behavior. And I think that's where we're going to see more stories come out regarding Charlie Rose. It's who knew what and why wasn't more action

taken? And this falls into the same sort of pattern we've seen with other stories about powerful men in positions in media and in Hollywood where

these things have been going on for several years. Sometimes they have been brought up to superiors and nothing was done. But now, we're in a new

environment where companies are taking notice and starting to shake really drastic action when these things come forward.

QUEST: Hadas, thank you. Hadas Gold with us on Washington.

GOLD: Thank you.

QUEST: Senior Executive of Whitefish Energy says his company is leaving Puerto Rico and says it hasn't been paid. Our Exclusive Interview is next.

This is Quest Means Business in Abu Dhabi. Stay tuned.


QUEST: Two months that that Hurricane Maria ravaged Puerto Rico (inaudible) back to generating around of the electricity it gives before

the storm. The company that was hired to fix the grid was called Whitefish Energy. And so it hasn't been paid and so it stopped in work. Chief

Executive spoke exclusively to Leyla Santiago.


ANDY TECHMANSKI, CEO, WHITEFISH: We stopped because of the financial situation and lack of payment with PREPA. It has gotten beyond its maximum

threshold of what we can sustain as a business.

LEYLA SANTIAGO, CNN CORRESPODENT: How much do they owe you?

TECHMANSKI: $83 million. We came here because, how could you not? If you come here and you have a skill set, they can immediately help the people of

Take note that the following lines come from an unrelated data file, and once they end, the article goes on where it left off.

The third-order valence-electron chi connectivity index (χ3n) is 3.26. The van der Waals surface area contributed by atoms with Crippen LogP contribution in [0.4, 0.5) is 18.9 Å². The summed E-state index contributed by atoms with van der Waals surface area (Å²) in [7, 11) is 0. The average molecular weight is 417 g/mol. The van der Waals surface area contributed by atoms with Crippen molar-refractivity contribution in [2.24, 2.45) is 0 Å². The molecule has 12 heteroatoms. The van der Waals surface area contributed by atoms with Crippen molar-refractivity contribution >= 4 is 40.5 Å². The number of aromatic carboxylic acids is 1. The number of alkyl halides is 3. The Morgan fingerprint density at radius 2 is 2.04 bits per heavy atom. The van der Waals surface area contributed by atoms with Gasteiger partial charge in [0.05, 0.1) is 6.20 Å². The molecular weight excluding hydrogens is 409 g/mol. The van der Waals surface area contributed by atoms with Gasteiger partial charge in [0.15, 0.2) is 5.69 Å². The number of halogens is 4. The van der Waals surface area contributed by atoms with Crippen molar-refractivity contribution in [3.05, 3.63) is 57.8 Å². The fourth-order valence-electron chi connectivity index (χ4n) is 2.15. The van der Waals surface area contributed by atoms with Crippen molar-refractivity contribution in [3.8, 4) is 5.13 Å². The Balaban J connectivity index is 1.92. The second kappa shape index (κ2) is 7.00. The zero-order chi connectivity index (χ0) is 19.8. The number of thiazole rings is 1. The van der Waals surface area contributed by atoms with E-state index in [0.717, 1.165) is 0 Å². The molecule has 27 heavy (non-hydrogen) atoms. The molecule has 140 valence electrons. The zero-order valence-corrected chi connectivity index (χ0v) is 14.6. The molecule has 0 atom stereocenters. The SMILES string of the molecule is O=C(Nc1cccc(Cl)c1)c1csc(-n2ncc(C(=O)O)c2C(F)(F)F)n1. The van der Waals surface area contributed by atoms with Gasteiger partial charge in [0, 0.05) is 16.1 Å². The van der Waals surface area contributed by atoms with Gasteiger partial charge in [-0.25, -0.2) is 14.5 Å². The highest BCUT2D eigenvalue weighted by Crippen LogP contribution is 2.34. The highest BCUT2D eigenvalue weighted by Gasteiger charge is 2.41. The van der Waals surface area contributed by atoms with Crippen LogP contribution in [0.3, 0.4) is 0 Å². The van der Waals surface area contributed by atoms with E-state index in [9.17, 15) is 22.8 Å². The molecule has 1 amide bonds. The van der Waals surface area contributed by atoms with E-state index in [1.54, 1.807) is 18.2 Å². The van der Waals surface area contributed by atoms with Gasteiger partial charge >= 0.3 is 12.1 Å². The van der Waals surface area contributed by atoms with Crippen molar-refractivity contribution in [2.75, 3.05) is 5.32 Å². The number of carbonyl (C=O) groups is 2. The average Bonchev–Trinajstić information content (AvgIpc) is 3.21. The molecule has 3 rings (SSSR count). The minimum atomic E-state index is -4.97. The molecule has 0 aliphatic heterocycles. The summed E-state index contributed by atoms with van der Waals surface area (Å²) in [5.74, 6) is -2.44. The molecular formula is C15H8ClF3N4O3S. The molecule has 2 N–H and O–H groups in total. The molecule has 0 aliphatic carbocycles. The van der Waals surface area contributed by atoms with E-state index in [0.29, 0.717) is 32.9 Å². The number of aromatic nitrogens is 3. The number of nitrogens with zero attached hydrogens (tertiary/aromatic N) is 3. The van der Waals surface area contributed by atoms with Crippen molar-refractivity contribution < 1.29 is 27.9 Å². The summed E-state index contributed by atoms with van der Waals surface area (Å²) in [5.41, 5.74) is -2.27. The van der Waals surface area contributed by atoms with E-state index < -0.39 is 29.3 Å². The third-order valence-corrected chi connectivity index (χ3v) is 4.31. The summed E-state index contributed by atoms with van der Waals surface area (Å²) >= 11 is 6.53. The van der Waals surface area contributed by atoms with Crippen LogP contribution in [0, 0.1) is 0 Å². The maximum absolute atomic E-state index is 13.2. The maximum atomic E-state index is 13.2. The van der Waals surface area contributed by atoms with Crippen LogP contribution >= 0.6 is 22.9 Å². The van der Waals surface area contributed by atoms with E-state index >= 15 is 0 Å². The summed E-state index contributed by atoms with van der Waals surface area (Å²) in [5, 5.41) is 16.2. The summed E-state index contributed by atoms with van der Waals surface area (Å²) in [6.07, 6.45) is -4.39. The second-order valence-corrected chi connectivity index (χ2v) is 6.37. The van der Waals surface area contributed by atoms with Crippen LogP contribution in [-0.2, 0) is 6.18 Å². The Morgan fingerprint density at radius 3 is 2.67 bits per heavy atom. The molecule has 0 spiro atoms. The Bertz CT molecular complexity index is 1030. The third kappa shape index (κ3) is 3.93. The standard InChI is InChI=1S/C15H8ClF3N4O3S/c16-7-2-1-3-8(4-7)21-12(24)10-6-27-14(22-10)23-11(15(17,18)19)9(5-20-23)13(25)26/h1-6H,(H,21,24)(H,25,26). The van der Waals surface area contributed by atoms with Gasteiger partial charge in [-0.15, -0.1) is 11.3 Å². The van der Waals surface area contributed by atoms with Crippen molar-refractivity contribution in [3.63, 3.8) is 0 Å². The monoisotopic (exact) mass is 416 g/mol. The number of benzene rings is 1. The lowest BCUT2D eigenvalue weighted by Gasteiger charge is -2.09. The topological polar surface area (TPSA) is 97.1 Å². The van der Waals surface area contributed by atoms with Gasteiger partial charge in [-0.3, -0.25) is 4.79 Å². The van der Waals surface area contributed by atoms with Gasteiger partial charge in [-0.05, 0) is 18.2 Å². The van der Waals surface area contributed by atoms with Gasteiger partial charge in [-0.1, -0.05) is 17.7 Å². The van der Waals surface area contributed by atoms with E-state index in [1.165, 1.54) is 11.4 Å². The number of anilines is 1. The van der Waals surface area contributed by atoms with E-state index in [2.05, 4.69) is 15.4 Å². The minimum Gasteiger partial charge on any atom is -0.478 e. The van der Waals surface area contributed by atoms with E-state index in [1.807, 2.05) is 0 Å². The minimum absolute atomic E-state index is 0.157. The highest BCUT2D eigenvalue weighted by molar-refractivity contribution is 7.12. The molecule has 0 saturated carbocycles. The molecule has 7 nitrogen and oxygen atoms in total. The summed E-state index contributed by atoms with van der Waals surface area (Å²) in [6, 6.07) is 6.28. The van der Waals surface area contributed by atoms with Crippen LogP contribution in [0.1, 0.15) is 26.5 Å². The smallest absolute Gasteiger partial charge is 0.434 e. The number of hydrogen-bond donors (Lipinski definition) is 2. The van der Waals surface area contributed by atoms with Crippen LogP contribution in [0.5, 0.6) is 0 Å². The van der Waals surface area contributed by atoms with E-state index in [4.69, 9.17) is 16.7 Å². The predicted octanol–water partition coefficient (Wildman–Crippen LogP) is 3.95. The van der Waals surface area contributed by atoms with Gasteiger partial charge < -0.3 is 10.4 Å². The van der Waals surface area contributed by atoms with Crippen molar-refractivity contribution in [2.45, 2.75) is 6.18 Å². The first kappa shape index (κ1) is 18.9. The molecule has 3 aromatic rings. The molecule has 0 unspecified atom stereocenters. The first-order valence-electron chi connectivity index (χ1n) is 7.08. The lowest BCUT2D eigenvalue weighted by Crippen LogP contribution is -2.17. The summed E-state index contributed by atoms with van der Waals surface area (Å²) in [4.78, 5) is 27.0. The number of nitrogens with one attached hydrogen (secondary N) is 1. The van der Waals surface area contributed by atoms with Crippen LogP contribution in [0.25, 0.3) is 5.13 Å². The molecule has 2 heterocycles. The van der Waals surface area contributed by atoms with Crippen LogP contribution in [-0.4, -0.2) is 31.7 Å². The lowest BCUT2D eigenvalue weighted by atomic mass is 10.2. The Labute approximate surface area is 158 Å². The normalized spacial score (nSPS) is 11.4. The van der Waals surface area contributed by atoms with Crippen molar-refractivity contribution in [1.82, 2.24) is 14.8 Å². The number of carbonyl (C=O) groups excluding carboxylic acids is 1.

Puerto Rico like we do. It is more of a moral application from that point forward.

So although it may not have been the best business decision coming to work for a bankrupt island, I don't regret doing what we've done and seeing

people in great gratitude for the positive work that we've done. We've made a huge impact.

SANTIAGO: Would you do this again?

TECHMANSKI: I would. I do a lot of things different.


QUEST: Leyla is with me. Leyla, the reality is, this was a small company with no employees that had to scale up. And most people said Whitefish was

-- it was beyond their capabilities.

SANTIAGO: Right. There was a lot of criticism from the beginning in this relationship between, PREPA, the Puerto Rican Power Authority and

Whitefish, that small Montana Company that was given the big task of restoring the power here on the island after Maria and now this. Now, a

development in the relationship, in which they're saying, "Hey, we can't do this anymore. We need to be paid. So we're going to stop all activity on

our end." Despite the fact that they have not reached the end of their contract, which is that the end of this month --

[16:55:03] QUEST: Right.

SANTIAGO: -- they were supposed to stop work on November 30th after the government canceled their contract. And now, they're saying we're out

early because we can't continue on financially.

QUEST: Leyla, I'm -- good start, Leyla. Just bring me up-to-date on how the GoFundMe is progressing.

SANTIAGO: I will gladly. You know, I have an effort on GoFundMe. I wrote letter to my hometown. It's called Dear Corozal. The site now has more

than $19,000 to help people. We run from in a little town called Corozal. And so we are almost halfway to our goal of $50,000. I'm asking everyone

to help out and go to GoFundMe/DearCorozal, C-O-R-O-Z-A-L, to make sure that we can help the people on this island that still don't have power and

basic needs.

QUEST: All right. Before you ask, I haven't given my donation yet. I know you're about to give me grief for that.


QUEST: I promise you before I go to bed --


QUEST: -- I will be giving it. Thank you, Leyla. Good to see you.

Another profitable moment after the break.


QUEST: In just 45 seconds, it will be a new day in Harare and in Zimbabwe. Tonight's profitable moment needs really to stand I think more other than

the enormous change that's taken place 37 years after Robert Mugabe took power in a country that has been bankrupted, people that have been

suffering ever since.

Now tonight, we can look forward to a difficult but at least a new and promising future. And that's Quest Means Business for tonight. I'm

Richard Quest in Abu Dhabi. Whatever you're up to in the hours ahead, I hope it's profitable. I'll see you tomorrow.